Open enrollment on the federal health law's marketplace ends Friday, and most people who want a plan for next year need to meet the deadline.
But some consumers who miss the cutoff could be surprised to learn they have the opportunity to enroll later.
"While a lot of people will be eligible … I am still worried that a lot of consumers won't know it," said Shelby Gonzales, a senior policy analyst at the Center on Budget and Policy Priorities.
Under the health law, people are entitled to a special enrollment period (SEP) when they have specific changes in their lives, such as losing other health insurance, getting married or having a child, or when they have a change in income that affects their eligibility for premium tax credits or cost-sharing reduction subsidies. Those special enrollment periods generally last at least 60 days.
Other circumstances can also qualify customers for a special enrollment period. But this year, consumer advocates are focused on two that could affect a substantial number of people: consumers whose 2017 marketplace policies are being discontinued in 2018 and people affected by the hurricanes that ravaged Texas, parts of the Southeastern United States and Puerto Rico.
It's not clear how many consumers this will affect. In past years, people who sign up during an SEP made up a tiny fraction of overall marketplace enrollment. In the spring of 2016, 11.1 million people had a marketplace plan. Meanwhile, roughly 1.6 million signed up through a special enrollment period during 2015, according to the federal Centers for Medicare & Medicaid Services (CMS).
The majority of people who use a special enrollment period do so because they've lost coverage under another plan. This applies to people who lose their job-based coverage as well as those with marketplace plans whose insurer discontinues their plan for the upcoming year.
Between 2014 and 2018 the average number of issuers per state declined from 5 to 3.5, according to the Kaiser Family Foundation. (KHN is an editorially independent program of the foundation.) Several big name companies, including Anthem, Aetna and Humana, dramatically pulled back in their 2018 offerings.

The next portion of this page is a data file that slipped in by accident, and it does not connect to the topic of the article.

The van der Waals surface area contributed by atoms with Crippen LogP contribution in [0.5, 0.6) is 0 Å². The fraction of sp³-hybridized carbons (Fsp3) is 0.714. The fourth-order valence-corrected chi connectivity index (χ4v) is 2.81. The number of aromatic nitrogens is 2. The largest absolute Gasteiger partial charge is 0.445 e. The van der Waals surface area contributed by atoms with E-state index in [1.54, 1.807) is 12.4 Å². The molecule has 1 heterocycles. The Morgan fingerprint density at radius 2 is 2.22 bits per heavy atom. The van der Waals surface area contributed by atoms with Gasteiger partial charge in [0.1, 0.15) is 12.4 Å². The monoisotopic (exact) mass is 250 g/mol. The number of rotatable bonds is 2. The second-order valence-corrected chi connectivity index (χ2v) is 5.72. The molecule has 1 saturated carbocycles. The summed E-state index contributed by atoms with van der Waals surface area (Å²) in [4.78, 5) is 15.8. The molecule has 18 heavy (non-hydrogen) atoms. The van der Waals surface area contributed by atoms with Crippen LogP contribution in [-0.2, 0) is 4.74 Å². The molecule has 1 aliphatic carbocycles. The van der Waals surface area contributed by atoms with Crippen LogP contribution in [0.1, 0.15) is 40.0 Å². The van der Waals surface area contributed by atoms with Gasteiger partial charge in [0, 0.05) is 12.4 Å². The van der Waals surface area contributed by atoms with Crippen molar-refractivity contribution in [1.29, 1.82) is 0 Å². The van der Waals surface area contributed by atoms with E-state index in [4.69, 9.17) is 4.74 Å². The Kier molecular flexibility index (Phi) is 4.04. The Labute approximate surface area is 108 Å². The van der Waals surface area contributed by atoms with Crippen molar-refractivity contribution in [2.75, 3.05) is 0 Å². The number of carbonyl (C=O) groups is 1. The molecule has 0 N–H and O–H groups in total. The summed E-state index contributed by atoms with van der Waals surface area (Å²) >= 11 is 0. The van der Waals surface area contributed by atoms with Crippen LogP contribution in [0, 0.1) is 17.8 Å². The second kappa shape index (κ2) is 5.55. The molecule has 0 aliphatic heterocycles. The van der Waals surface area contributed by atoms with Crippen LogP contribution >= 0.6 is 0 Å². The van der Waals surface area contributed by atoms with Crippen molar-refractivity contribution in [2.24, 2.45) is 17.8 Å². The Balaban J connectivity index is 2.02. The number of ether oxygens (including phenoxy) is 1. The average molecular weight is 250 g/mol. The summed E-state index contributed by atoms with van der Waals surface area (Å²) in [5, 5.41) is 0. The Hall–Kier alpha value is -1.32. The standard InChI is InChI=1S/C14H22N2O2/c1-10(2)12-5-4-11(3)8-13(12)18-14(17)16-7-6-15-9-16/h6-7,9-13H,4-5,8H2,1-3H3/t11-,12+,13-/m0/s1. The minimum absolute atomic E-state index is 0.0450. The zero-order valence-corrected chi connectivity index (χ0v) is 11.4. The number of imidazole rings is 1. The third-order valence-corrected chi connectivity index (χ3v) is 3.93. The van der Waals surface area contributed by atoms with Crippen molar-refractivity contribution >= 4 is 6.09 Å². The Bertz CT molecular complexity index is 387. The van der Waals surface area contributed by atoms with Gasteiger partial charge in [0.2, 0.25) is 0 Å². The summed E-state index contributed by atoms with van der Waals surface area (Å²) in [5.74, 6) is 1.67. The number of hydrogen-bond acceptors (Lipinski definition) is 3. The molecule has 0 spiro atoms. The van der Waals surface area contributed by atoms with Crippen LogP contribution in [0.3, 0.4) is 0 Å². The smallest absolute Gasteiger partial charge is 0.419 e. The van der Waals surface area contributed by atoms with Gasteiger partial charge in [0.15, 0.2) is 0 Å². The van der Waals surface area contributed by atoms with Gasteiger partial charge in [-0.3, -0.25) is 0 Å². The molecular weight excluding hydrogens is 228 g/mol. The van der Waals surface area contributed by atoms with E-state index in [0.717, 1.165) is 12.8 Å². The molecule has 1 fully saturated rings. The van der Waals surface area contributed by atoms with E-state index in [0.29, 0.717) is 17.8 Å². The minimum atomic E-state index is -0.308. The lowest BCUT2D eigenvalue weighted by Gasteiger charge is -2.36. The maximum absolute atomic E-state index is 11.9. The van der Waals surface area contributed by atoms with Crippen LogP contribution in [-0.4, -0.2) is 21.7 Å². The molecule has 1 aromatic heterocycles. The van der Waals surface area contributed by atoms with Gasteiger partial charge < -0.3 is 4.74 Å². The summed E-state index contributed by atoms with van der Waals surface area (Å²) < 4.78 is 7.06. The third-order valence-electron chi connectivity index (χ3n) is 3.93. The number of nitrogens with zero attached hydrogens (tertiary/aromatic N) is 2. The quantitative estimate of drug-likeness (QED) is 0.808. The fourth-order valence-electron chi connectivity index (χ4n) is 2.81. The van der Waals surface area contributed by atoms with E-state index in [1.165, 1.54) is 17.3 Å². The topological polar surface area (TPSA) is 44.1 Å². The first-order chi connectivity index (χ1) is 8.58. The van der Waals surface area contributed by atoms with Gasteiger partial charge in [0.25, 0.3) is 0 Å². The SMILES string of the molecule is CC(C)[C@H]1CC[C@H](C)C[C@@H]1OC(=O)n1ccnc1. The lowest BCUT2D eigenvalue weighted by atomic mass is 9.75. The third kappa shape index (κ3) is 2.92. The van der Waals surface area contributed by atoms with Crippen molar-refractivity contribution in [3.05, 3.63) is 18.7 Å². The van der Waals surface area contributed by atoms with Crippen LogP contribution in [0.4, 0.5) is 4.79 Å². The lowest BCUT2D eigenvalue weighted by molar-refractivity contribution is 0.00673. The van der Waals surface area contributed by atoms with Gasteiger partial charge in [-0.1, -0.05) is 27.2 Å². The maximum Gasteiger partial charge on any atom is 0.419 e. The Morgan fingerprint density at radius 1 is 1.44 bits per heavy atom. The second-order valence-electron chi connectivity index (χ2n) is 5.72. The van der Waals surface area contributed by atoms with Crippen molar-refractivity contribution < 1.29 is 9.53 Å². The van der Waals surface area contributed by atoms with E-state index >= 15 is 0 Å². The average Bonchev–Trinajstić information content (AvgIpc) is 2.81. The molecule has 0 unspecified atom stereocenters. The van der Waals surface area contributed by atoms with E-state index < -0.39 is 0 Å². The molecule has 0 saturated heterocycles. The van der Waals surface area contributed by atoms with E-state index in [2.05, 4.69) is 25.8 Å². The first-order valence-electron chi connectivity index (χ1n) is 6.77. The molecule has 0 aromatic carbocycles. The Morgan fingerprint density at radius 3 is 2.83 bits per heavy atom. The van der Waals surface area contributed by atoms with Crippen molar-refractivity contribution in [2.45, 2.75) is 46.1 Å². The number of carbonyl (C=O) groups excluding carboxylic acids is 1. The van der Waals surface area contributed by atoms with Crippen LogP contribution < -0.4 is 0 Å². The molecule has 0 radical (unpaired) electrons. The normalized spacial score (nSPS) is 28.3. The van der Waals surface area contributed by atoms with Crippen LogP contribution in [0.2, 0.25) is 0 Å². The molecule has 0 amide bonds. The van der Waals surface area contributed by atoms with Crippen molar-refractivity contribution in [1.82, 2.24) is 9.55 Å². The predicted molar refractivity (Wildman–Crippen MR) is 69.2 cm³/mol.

A growing proportion of people will likely qualify for SEPs now because of a loss of marketplace coverage, insurance analysts say.
People who are eligible for that special enrollment period have up to 60 days after their coverage ends on Dec. 31 to sign up for a new marketplace plan. Meeting the regular Dec. 15 sign-up deadline is preferable because it allows coverage to start Jan 1. But eligible people who miss that date can apply through the marketplace for an SEP that will allow them to sign up until the end of February.
Even if the marketplace automatically re-enrolls customers in a plan that's similar to the one that ended, they're entitled to an SEP to pick a new plan, said Karen Pollitz, a senior fellow at the Kaiser Family Foundation.
But people shouldn't count on getting a clear explanation of what the SEP is or how it works, said Pollitz, who has reviewed the consumer notices related to plan discontinuations.
"The notices are not what they could be," she said.
"The bottom line here is many consumers experienced a discontinuation of their plan this year," she said. “Notices are complicated, and these consumers in particular are going to get several notices which may result in more confusion, and it will not be easily understood by many what an SEP is or how and/or when to activate it."
This year, there are also special enrollment periods for people who were affected by the hurricanes that slopped across all or parts of Texas, Florida, Georgia, Puerto Rico and elsewhere last fall.
The special enrollment period for 2018 applies to people who live in or move from counties designated by the Federal Emergency Management Agency as hurricane disaster areas. It gives them an extra two weeks, from Dec. 16 to Dec. 31, to sign up for January coverage. Officials said they'll consider extending the timeframe if necessary.
To take advantage of the special enrollment period, people must request it through the healthcare.gov call center. They'll be asked to attest that they resided in an affected area, but they won't have to provide proof.
Consumer advocates who work on outreach for enrollment and help people sign up for coverage aren't yet talking up the SEPs, said Gonzales.
"They want one clear message for everyone: Open enrollment ends Dec. 15," she said. Starting Dec. 16, these groups will start getting the word out for people who have missed the deadline and may not realize they may have other options.
Please visit khn.org/columnists to send comments or ideas for future topics for the Insuring Your Health column.
This article was reprinted from khn.org with permission from the Henry J. Kaiser Family Foundation. Kaiser Health News, an editorially independent news service, is a program of the Kaiser Family Foundation, a nonpartisan health care policy research organization unaffiliated with Kaiser Permanente.